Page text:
|Since the disease progresses with periods of remission, it is sometimes difficult for the physician to evaluate the effectiveness of the treatments. To better judge the effectiveness of a treatment, it is therefore recommended to keep a diary where we note daily:
– The number of stools;
These are the treatments prescribed in the first line to calm inflammation in a crisis. The choices of the drug and its route of administration depend on the intensity of the symptoms and their location in the digestive system.
- Aminosalicylates (or salicylates), including sulfasalazine (Azulfidine) and mesalazine or mesalamine (Rowasa, Canasa, Asacol Pentasa, Apriso, Lialda, Mezavant) are administered orally, rectally ( suppositories) or by enema. They are used both to calm relapses and to maintain remission. The most common side effects are nausea, vomiting and headache.
- If intestinal aminosalicylates are not enough to relieve symptoms, the doctor suggests more powerful anti-inflammatory drugs, such as oral corticosteroids , which have a general anti-inflammatory effect. The most commonly prescribed corticosteroids for Crohn’s disease are prednisone and prednisolone. They are usually used for a few weeks, until remission is obtained. The dose is then gradually decreased. In some cases where the disease is localized and moderately active, budesonide, a corticosteroid that acts locally in the digestive tract, with fewer side effects, can be proposed.Oral corticosteroids with systemic effects, however, have risks of adverse effectsmore marked, which limit their long-term use. These include weight gain, acne, increased hair growth, mood disorders and insomnia. In the long term, corticosteroids can also induce osteoporosis.
Immunomodulators and biotherapies
The immunomodulators (including immunosuppressants ) act very selectively on certain players of the immune system to calm the inflammatory reactions. These drugs are generally used to maintain remission after “attack” treatment with aminosalicylates or corticosteroids. They also help to cure fistulas. 6-mercaptopurine (6-MP, Purinethol) and azathioprine (Imuran) are the most commonly prescribed immunomodulators for people with Crohn’s disease. Methotrexate (Rheumatrex) can also be used. These medications can cause side effects (nausea, vomiting, diarrhea) and decrease resistance to infections if the dose is adjusted incorrectly.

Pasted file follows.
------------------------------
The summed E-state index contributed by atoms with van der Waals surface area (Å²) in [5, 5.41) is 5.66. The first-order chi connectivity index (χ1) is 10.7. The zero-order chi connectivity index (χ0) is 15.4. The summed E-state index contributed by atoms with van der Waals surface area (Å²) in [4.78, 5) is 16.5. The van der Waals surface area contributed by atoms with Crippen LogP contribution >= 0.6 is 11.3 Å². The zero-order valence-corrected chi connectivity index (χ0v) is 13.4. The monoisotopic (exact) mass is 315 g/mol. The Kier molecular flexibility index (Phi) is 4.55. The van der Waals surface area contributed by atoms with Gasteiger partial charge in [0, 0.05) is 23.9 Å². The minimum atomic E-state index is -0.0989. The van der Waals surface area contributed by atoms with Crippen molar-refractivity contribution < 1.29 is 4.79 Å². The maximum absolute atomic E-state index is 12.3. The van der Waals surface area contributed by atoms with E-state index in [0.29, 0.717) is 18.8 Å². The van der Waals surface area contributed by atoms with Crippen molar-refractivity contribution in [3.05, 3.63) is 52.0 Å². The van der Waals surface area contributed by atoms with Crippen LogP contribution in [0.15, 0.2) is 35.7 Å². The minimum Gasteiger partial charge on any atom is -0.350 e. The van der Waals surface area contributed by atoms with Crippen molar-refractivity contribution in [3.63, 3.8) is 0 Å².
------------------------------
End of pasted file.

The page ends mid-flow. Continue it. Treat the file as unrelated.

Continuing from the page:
The anti-TNF-alpha agents , such as infliximab (Remicade) and adalimumab (Humira), are recent drugs that target the tumor necrosis factor ( TNF ), a substance play a role in inflammation. These medications are reserved for patients who have moderate to severe symptoms and for whom other medications are ineffective or cause too much side effects. They can also be used as maintenance treatments.
Some antibiotics may be prescribed in cases of sudden worsening of symptoms caused by an intestinal infection. Antibiotics can also treat abscesses and wounds in the anal area.
In some cases, antidiarrheals may help reduce diarrhea. In particular, psyllium or methylcellulose makes it possible to regulate the transit. However, antidiarrheals or laxatives can also irritate the digestive tract and cause serious complications in people with inflammatory bowel disease. It is imperative to seek the advice of your doctor before taking any antidiarrheal, antispasmodic or laxative, whatever it is.
Iron supplements, to be taken orally, may be necessary in case of anemia.
The analgesics relieve mild abdominal pain. Favor acetaminophen (Tylenol).
|Important: Non-steroidal anti-inflammatory drugs (NSAIDs) such as aspirin, ibuprofen (Advil, Motrin) or naproxen (Aleve) are contraindicated in people with Crohn’s disease because they may aggravate symptoms or trigger an acute attack.|
During crises. To relieve discomfort, it is advisable to reduce the consumption of dietary fiber (baked goods to whole wheat flour, several fruits and vegetables raw or unpeeled, etc.). Note that these foods have no adverse effect per se on the digestive tract. But the dietary fiber, by increasing the volume of the stools, put pressure on the inflamed wall of the intestines, which has the consequence of increasing the digestive disorders. When the crisis fades, these restrictions are no longer necessary.
Ask your doctor, a nutritionist or a patient association to find out what kind of foods you should useduring your seizures.
Support food. Although this is rare, it can happen that the irritated bowel can no longer absorb nutrients properly. To avoid undernutrition, it is then possible to inject nutritive solutions intravenously(parenteral nutrition). These are supplements of vitamin complexes and minerals and highly caloricliquid preparations . This avoids deficiencies , including protein, vitamins (A, folic acid, B12, C, D, E and K) and minerals (calcium, copper, iron, magnesium, selenium and zinc). The person can resume a normal diet as soon as the attenuation of symptoms allows.
A surgery is sometimes necessary, especially if complications (fistulas, complete obstruction of the gastrointestinal tract or perforated ulcer). If a section of the digestive tract is damaged by inflammation, it is possible to remove this section by surgery and then connect the two ends together. Surgery can therefore treat some complications, but the disease remains present.